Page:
From Temple Bar. INCIDENTS IN THE LIFE OF A
BY MRS. ANDREW CROSSE.
ient questions about the keg of French brandy that was usually found after such occurrences, beneath the straw in a corner of the stable.
NATURE'S best-loved children, above all, those to whom she reveals her secrets, are seldom the favorites of fortune. This was the case with Philip Gosse, the natu ralist, who made his early experiences of life under the trials and troubles attendant upon genteel poverty. The family tradition of "better days" could hardly do more than deepen, by contrast, the difficulties of his thrifty mother in making both ends meet, in the modest household where the future scientist spent his youth. In the interesting biography of Mr. Gosse, lately given to the world by his son, we are led to see how the untoward circumstances of poverty, and the drudglad's growing devotion to natural history; ery of an uncongenial occupation, were alike surmounted and turned aside by the strong instinct of a powerful mind seeking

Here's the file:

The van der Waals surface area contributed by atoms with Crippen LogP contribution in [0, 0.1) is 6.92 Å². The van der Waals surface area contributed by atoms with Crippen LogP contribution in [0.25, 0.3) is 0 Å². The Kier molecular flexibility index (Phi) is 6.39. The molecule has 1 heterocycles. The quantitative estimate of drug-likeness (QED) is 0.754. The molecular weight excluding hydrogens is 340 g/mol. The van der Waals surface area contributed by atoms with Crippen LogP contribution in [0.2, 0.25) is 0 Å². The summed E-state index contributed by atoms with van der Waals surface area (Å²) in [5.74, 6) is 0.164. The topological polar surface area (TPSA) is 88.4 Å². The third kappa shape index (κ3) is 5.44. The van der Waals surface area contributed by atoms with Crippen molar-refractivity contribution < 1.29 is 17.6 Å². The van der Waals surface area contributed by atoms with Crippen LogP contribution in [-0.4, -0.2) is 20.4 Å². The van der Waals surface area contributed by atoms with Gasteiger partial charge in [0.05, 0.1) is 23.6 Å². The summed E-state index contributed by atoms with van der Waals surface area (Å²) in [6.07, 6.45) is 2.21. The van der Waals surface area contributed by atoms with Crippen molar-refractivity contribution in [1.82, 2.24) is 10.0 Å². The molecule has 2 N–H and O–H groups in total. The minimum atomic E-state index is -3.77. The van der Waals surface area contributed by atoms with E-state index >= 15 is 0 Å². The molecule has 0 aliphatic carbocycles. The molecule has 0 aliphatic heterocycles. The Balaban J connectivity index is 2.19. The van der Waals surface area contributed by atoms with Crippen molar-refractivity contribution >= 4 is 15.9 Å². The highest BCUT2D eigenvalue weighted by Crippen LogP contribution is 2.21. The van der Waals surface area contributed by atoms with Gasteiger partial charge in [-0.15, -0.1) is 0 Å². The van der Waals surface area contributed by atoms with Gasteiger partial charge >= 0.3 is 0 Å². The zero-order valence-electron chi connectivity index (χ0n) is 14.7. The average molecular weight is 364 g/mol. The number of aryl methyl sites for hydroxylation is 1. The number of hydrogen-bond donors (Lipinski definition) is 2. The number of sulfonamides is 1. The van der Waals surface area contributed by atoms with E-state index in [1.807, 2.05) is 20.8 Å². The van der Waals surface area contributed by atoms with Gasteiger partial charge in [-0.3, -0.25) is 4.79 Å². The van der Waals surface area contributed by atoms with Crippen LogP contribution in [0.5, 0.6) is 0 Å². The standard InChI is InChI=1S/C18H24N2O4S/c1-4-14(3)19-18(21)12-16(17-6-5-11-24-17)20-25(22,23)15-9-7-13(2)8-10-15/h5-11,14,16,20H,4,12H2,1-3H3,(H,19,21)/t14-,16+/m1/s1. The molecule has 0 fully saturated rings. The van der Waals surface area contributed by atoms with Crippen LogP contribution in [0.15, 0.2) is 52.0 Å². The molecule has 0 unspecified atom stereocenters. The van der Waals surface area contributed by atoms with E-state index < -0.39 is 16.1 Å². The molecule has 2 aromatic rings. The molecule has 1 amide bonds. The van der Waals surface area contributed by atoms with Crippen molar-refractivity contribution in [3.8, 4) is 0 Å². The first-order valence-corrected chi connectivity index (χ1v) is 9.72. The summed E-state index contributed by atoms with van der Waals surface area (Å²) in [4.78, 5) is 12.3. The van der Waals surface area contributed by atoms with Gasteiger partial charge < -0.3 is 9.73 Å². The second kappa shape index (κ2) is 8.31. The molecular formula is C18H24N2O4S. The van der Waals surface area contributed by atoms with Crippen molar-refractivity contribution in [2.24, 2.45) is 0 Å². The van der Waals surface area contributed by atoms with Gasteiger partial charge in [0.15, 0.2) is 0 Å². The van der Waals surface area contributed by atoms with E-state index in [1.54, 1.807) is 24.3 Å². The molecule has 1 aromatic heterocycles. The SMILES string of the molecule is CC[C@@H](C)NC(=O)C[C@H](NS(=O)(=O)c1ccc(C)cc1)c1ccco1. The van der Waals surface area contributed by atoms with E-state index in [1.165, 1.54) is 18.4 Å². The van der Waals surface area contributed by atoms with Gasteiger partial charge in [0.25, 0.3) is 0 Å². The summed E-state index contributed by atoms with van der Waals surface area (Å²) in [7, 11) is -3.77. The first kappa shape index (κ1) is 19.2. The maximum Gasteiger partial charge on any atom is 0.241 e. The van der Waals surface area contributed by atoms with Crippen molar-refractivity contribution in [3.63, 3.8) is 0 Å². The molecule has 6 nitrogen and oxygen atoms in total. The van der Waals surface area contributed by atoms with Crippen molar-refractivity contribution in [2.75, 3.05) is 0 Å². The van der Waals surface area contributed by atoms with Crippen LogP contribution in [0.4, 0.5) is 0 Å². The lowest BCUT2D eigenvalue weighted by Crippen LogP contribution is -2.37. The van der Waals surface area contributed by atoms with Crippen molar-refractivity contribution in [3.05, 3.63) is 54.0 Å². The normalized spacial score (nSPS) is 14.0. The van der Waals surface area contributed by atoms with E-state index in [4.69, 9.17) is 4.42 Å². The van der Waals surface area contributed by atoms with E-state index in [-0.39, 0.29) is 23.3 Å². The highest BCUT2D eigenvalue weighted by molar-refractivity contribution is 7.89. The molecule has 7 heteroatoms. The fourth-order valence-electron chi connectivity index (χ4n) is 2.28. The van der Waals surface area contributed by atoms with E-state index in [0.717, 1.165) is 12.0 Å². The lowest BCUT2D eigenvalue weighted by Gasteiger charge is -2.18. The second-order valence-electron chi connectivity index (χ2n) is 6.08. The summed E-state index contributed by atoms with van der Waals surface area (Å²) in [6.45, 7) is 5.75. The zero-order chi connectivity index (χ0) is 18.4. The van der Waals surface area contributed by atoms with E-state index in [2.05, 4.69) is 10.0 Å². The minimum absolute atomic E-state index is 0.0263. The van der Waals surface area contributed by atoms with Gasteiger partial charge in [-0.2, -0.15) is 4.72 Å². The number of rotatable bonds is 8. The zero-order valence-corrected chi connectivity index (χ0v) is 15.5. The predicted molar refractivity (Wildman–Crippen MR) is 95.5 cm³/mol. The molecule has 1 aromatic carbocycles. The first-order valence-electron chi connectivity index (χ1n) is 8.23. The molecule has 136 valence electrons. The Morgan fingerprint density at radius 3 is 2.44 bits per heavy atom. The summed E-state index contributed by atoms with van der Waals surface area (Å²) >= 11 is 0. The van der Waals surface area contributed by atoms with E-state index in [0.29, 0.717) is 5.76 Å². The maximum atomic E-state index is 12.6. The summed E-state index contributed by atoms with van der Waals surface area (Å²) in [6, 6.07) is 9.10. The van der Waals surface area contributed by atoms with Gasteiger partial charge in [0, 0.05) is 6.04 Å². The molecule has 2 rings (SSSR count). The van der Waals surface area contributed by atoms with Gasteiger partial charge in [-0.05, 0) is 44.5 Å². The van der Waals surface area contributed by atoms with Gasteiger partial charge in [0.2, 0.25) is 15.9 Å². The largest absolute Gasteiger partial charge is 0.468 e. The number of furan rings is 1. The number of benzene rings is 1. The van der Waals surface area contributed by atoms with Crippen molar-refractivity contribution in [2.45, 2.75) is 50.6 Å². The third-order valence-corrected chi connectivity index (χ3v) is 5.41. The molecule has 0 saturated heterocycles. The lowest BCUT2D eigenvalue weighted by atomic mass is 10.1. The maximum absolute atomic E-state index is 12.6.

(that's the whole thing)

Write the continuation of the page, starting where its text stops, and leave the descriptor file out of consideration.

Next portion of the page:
The traditions of Poole had, besides, a romantic record of buccaneering exploits; and during the Civil Wars the Puritan townsfolk distinguished themselves by defeating Lord Inchiquin and his Irish regiment, and capturing Prince Rupert's treasure, that was being despatched to Weymouth. In the beginning of this century, the political Puritanism of earlier times survived in the strong religious dogmatism of Nonconformity and it was this spirit that young Philip Gosse assimilated, in all its zealous intensity and in its intellectual limitations. Side by side with spiritual convictions that at times overshadowed his life, it is curious to trace the
its true vocation in life.
Philip Gosse was born at Worcester in 1810, but his family removed the follow ing year to Poole, in Dorsetshire, where his father's sister, the mother of Thomas Bell, the zoologist, had long been estab